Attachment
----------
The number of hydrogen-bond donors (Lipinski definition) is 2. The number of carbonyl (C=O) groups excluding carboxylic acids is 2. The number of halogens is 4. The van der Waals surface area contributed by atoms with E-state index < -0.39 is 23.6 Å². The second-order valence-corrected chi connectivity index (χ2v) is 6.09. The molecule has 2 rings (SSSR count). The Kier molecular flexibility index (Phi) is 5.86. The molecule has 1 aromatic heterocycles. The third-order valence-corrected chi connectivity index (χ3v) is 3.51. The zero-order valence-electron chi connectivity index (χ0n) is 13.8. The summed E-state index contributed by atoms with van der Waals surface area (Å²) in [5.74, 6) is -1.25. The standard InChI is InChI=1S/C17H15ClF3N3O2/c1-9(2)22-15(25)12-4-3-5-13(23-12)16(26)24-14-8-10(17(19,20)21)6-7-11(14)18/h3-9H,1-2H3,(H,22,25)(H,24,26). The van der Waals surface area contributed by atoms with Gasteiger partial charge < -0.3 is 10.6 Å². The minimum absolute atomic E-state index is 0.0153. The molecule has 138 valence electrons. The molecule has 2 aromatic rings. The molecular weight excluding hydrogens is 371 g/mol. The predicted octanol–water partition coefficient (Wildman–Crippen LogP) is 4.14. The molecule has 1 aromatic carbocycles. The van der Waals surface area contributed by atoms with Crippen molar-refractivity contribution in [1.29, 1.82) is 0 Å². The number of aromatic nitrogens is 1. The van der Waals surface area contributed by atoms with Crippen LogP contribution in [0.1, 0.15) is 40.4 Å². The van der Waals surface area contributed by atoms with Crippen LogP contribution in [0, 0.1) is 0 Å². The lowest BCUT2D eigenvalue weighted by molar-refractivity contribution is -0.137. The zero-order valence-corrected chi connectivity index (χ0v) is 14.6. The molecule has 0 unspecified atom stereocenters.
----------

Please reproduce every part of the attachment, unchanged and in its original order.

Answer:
The number of hydrogen-bond donors (Lipinski definition) is 2. The number of carbonyl (C=O) groups excluding carboxylic acids is 2. The number of halogens is 4. The van der Waals surface area contributed by atoms with E-state index < -0.39 is 23.6 Å². The second-order valence-corrected chi connectivity index (χ2v) is 6.09. The molecule has 2 rings (SSSR count). The Kier molecular flexibility index (Phi) is 5.86. The molecule has 1 aromatic heterocycles. The third-order valence-corrected chi connectivity index (χ3v) is 3.51. The zero-order valence-electron chi connectivity index (χ0n) is 13.8. The summed E-state index contributed by atoms with van der Waals surface area (Å²) in [5.74, 6) is -1.25. The standard InChI is InChI=1S/C17H15ClF3N3O2/c1-9(2)22-15(25)12-4-3-5-13(23-12)16(26)24-14-8-10(17(19,20)21)6-7-11(14)18/h3-9H,1-2H3,(H,22,25)(H,24,26). The van der Waals surface area contributed by atoms with Gasteiger partial charge < -0.3 is 10.6 Å². The minimum absolute atomic E-state index is 0.0153. The molecule has 138 valence electrons. The molecule has 2 aromatic rings. The molecular weight excluding hydrogens is 371 g/mol. The predicted octanol–water partition coefficient (Wildman–Crippen LogP) is 4.14. The molecule has 1 aromatic carbocycles. The van der Waals surface area contributed by atoms with Crippen molar-refractivity contribution in [1.29, 1.82) is 0 Å². The number of aromatic nitrogens is 1. The van der Waals surface area contributed by atoms with Crippen LogP contribution in [0.1, 0.15) is 40.4 Å². The van der Waals surface area contributed by atoms with Crippen LogP contribution in [0, 0.1) is 0 Å². The lowest BCUT2D eigenvalue weighted by molar-refractivity contribution is -0.137. The zero-order valence-corrected chi connectivity index (χ0v) is 14.6. The molecule has 0 unspecified atom stereocenters.